- California’s falling registration rate relative to other states is strongly driven by the growing diversity of its population. California’s Latino and Asian American communities have become eligible to vote at faster rates than their counterparts in other states. At the same time, Latinos and Asian Americans register at lower rates than members of other groups, leading to an overall decline in the registration rate compared with states where the eligible voting population is not changing as quickly.
- The registration problem is especially pronounced for Latinos and Asian Americans more closely connected to the immigrant experience, that is, naturalized citizens and children born in the United States to immigrant parents.
- The behavior of young voters largely accounts for California’s declining turnout in midterm elections. Young people have been voting at slightly higher rates in presidential elections and at much lower rates in midterms than voters of the same age did two decades ago.
- No other demographic factors significantly drive declining midterm participation. In particular, California’s expanding Latino and Asian American populations are not a significant part of the falling midterm turnout story. Once registered, the voting patterns of these groups have not changed meaningfully over time.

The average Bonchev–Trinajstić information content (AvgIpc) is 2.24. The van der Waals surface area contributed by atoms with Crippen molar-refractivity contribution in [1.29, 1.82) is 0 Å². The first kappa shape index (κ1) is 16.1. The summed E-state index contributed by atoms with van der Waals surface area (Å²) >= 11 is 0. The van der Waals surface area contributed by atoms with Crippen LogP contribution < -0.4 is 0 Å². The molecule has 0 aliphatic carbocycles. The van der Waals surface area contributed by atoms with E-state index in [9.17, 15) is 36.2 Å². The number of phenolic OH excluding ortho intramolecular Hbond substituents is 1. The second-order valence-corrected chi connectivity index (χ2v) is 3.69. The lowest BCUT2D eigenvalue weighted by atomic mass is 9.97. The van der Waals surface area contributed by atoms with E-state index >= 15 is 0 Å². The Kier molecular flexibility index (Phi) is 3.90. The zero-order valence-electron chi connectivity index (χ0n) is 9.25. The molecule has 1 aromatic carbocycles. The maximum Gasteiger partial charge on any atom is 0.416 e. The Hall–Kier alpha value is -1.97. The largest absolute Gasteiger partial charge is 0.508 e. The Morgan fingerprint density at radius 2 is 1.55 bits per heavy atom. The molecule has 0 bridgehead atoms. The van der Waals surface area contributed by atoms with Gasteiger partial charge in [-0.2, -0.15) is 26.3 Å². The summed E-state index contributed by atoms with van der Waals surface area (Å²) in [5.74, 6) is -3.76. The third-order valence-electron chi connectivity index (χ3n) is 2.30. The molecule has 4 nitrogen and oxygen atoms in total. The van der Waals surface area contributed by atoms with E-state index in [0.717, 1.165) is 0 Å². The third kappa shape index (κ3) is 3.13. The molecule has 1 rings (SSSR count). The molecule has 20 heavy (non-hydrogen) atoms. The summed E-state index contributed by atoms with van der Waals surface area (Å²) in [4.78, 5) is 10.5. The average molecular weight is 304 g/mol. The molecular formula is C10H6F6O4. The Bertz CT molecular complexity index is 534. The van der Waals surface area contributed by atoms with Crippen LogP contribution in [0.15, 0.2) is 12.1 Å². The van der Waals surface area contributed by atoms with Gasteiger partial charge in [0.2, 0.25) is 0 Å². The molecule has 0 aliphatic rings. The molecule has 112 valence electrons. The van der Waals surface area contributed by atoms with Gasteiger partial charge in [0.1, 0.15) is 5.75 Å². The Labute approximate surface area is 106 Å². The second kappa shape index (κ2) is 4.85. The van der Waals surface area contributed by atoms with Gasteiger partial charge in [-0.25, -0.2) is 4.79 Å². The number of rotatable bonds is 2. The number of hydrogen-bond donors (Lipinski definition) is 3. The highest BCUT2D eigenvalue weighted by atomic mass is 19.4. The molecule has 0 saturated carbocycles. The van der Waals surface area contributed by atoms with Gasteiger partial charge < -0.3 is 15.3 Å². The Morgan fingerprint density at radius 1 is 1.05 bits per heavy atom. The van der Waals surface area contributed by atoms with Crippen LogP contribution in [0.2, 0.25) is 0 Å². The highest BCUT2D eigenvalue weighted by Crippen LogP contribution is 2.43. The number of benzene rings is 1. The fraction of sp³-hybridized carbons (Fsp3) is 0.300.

Bessette/Pitney’s AMERICAN GOVERNMENT AND POLITICS: DELIBERATION, DEMOCRACY AND CITIZENSHIP reviews the idea of "deliberative democracy." Building on the book, this blog offers insights, analysis, and facts about recent events.
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Tuesday, June 27, 2017
Who Is Not Voting in California?
Eric McGhee writes at PPIC:
Posted by Pitney at 6:04 PM
Labels: Asian American, California, demographics, Hispanic, immigration, political participation, turnout, youth